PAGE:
April 23, 2017

Framework One: Refactor ColdFusion Code with One File

Web applications make great use of the model view controller (MVC) pattern to build complex usage patterns. The web lends itself really well to the model-view-controller framework because of it’s tiered architecture and views can be easily presented through HTML. Microsoft is pushing the model-view-controller framework in ASP.NET and Java programmers have used the abstraction to great effect. Most platforms and languages have a frameworks that implement the model-view-controller in addition to many other features. ColdFusion is no different. And for awhile now ColdBox has been the forerunner and continues to dominate. It has a great set of tools and excellent documentation, support. A smaller, open source framework exists, that provides full model-view-controller framework with only one file.

The simpler and more lightweight as it is only one file and minimal in any configuration, MVC framework is FW/1 or Framework One. With this one file and some ColdFusion configuration changes, along with following the framework’s minimal conventions, you can decouple your application’s design without being forced into overbearing coding conventions that feel like you are working on another platform and not ColdFusion. FW/1 or Framework One does its best to keep a small profile. By using “request context” structure and simple naming conventions, the Controllers, Services, Views, and Layouts of the framework can be coaxed into hooking together auto-magically or can be wired manually. A so-called subsystems feature of the framework can combine separate codebases that use FW/1 so that you can keep things modularized until reuse.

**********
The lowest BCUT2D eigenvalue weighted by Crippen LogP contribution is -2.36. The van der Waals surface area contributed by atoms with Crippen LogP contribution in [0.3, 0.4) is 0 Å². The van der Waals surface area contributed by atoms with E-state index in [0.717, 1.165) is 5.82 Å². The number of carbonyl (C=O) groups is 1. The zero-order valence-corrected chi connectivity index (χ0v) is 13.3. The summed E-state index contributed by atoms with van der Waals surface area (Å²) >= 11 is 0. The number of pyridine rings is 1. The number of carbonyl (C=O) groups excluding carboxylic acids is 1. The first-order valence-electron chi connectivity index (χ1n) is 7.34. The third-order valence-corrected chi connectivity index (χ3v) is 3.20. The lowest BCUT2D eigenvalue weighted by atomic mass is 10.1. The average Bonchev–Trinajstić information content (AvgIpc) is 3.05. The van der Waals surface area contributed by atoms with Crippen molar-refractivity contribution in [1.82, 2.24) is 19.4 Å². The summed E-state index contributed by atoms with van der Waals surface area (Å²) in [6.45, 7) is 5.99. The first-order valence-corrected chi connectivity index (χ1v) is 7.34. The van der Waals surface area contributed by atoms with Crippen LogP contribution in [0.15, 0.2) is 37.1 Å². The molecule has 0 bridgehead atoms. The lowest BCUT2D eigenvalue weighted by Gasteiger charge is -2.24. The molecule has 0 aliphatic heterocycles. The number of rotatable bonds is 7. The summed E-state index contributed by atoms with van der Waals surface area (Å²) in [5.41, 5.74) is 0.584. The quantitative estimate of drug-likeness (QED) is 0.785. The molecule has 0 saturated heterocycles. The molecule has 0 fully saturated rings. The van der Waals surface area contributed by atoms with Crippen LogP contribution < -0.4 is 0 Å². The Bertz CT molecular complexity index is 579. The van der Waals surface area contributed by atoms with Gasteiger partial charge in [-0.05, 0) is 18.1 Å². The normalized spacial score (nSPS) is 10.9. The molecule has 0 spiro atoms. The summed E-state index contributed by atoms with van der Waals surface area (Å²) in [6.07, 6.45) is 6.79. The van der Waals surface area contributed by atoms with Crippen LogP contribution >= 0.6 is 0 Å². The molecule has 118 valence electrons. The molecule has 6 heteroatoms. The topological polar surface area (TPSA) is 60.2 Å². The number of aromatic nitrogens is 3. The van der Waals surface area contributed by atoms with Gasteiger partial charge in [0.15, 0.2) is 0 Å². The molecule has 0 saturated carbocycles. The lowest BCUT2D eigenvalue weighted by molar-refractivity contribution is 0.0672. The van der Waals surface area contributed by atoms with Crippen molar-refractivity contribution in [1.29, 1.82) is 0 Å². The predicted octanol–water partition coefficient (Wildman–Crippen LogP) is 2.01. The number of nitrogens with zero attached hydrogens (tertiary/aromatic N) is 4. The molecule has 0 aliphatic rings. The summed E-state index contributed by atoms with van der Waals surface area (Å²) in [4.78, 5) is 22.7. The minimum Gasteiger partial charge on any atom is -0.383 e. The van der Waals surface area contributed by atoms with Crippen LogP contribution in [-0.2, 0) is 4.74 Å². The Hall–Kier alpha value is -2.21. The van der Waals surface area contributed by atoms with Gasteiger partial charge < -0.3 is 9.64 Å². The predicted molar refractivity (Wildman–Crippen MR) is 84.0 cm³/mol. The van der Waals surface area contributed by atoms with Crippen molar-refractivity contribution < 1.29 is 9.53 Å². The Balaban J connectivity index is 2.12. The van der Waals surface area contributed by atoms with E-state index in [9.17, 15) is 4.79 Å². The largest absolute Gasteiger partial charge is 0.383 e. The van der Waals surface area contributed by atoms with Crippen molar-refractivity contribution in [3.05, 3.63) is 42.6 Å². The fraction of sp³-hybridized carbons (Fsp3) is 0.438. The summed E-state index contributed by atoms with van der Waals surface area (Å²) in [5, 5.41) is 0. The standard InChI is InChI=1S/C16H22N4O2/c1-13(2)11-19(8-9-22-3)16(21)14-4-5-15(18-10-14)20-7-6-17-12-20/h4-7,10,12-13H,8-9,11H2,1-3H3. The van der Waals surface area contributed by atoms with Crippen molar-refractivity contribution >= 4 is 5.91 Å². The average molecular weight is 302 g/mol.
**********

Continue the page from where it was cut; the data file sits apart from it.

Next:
ColdFusion has many frameworks available, but several features that make the open source FW/1 or Framework One framework so desirable is its minimal footprint. One file, some global configuration changes, and simple naming conventions can keep your code in a more maintainable form, potentially increase the performance, and enable you to add features in a more structured manner. For projects that don’t need the heavy harnesses of other mainstream frameworks, that don’t want the burden of supporting a massive framework, FW/1 brings a lot of power in the smallest of packages.

Taylor Gillespie
About Taylor Gillespie 10 Articles
Taylor is a Staff Writer for DevWebPro